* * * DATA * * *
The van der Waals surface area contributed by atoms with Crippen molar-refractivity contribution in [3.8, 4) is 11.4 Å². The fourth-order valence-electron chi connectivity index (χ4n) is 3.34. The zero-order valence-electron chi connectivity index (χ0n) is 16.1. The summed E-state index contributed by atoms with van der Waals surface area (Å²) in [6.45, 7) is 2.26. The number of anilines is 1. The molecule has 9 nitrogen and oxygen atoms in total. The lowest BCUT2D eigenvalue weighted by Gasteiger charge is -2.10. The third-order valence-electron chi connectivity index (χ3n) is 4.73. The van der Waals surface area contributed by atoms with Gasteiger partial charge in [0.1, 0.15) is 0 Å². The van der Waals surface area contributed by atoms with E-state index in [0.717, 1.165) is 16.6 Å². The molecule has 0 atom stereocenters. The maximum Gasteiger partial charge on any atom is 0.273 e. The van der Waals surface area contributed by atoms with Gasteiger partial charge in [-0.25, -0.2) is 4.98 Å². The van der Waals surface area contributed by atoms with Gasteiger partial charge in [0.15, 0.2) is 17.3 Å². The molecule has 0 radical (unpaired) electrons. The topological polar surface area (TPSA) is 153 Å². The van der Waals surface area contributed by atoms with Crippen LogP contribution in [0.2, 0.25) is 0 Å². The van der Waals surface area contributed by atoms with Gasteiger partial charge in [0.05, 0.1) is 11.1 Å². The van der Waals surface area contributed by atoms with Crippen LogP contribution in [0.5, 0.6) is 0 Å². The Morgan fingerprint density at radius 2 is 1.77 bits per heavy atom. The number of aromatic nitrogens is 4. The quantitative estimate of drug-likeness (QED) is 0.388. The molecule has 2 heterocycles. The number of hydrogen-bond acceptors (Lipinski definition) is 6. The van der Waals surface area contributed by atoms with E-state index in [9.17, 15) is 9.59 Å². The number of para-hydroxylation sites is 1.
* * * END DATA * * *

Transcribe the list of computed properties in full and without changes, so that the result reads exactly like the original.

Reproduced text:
The van der Waals surface area contributed by atoms with Crippen molar-refractivity contribution in [3.8, 4) is 11.4 Å². The fourth-order valence-electron chi connectivity index (χ4n) is 3.34. The zero-order valence-electron chi connectivity index (χ0n) is 16.1. The summed E-state index contributed by atoms with van der Waals surface area (Å²) in [6.45, 7) is 2.26. The number of anilines is 1. The molecule has 9 nitrogen and oxygen atoms in total. The lowest BCUT2D eigenvalue weighted by Gasteiger charge is -2.10. The third-order valence-electron chi connectivity index (χ3n) is 4.73. The van der Waals surface area contributed by atoms with Gasteiger partial charge in [0.1, 0.15) is 0 Å². The van der Waals surface area contributed by atoms with E-state index in [0.717, 1.165) is 16.6 Å². The molecule has 0 atom stereocenters. The maximum Gasteiger partial charge on any atom is 0.273 e. The van der Waals surface area contributed by atoms with Gasteiger partial charge in [-0.25, -0.2) is 4.98 Å². The van der Waals surface area contributed by atoms with Gasteiger partial charge in [0.15, 0.2) is 17.3 Å². The molecule has 0 radical (unpaired) electrons. The topological polar surface area (TPSA) is 153 Å². The van der Waals surface area contributed by atoms with Crippen LogP contribution in [0.2, 0.25) is 0 Å². The van der Waals surface area contributed by atoms with Gasteiger partial charge in [0.05, 0.1) is 11.1 Å². The van der Waals surface area contributed by atoms with Crippen LogP contribution in [0.5, 0.6) is 0 Å². The Morgan fingerprint density at radius 2 is 1.77 bits per heavy atom. The number of aromatic nitrogens is 4. The quantitative estimate of drug-likeness (QED) is 0.388. The molecule has 2 heterocycles. The number of hydrogen-bond acceptors (Lipinski definition) is 6. The van der Waals surface area contributed by atoms with E-state index in [9.17, 15) is 9.59 Å². The number of para-hydroxylation sites is 1.